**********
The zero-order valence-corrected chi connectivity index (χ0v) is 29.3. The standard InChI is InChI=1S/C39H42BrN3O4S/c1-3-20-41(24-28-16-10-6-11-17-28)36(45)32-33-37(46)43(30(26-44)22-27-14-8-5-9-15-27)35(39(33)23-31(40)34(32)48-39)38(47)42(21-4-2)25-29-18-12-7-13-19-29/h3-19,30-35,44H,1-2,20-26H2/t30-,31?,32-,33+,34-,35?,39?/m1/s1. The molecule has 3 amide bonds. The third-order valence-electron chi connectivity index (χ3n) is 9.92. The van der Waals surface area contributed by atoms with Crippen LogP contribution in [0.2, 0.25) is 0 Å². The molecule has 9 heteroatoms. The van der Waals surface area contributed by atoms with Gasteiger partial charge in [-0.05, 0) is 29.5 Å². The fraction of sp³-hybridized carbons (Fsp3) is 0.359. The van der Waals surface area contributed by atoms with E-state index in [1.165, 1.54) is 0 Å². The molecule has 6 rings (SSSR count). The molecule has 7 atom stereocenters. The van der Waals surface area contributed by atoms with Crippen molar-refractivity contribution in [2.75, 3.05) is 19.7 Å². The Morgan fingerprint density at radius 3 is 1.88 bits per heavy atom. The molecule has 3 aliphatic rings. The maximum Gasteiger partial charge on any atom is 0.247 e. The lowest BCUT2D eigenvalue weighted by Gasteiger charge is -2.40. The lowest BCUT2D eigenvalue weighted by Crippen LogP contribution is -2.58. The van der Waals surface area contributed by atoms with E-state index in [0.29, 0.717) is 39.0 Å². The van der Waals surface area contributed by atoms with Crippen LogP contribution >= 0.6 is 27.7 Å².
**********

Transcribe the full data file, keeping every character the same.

The zero-order valence-corrected chi connectivity index (χ0v) is 29.3. The standard InChI is InChI=1S/C39H42BrN3O4S/c1-3-20-41(24-28-16-10-6-11-17-28)36(45)32-33-37(46)43(30(26-44)22-27-14-8-5-9-15-27)35(39(33)23-31(40)34(32)48-39)38(47)42(21-4-2)25-29-18-12-7-13-19-29/h3-19,30-35,44H,1-2,20-26H2/t30-,31?,32-,33+,34-,35?,39?/m1/s1. The molecule has 3 amide bonds. The third-order valence-electron chi connectivity index (χ3n) is 9.92. The van der Waals surface area contributed by atoms with Crippen LogP contribution in [0.2, 0.25) is 0 Å². The molecule has 9 heteroatoms. The van der Waals surface area contributed by atoms with Gasteiger partial charge in [-0.05, 0) is 29.5 Å². The fraction of sp³-hybridized carbons (Fsp3) is 0.359. The van der Waals surface area contributed by atoms with E-state index in [1.165, 1.54) is 0 Å². The molecule has 6 rings (SSSR count). The molecule has 7 atom stereocenters. The van der Waals surface area contributed by atoms with Crippen molar-refractivity contribution in [2.75, 3.05) is 19.7 Å². The Morgan fingerprint density at radius 3 is 1.88 bits per heavy atom. The molecule has 3 aliphatic rings. The maximum Gasteiger partial charge on any atom is 0.247 e. The lowest BCUT2D eigenvalue weighted by Gasteiger charge is -2.40. The lowest BCUT2D eigenvalue weighted by Crippen LogP contribution is -2.58. The van der Waals surface area contributed by atoms with E-state index in [0.29, 0.717) is 39.0 Å². The van der Waals surface area contributed by atoms with Crippen LogP contribution >= 0.6 is 27.7 Å².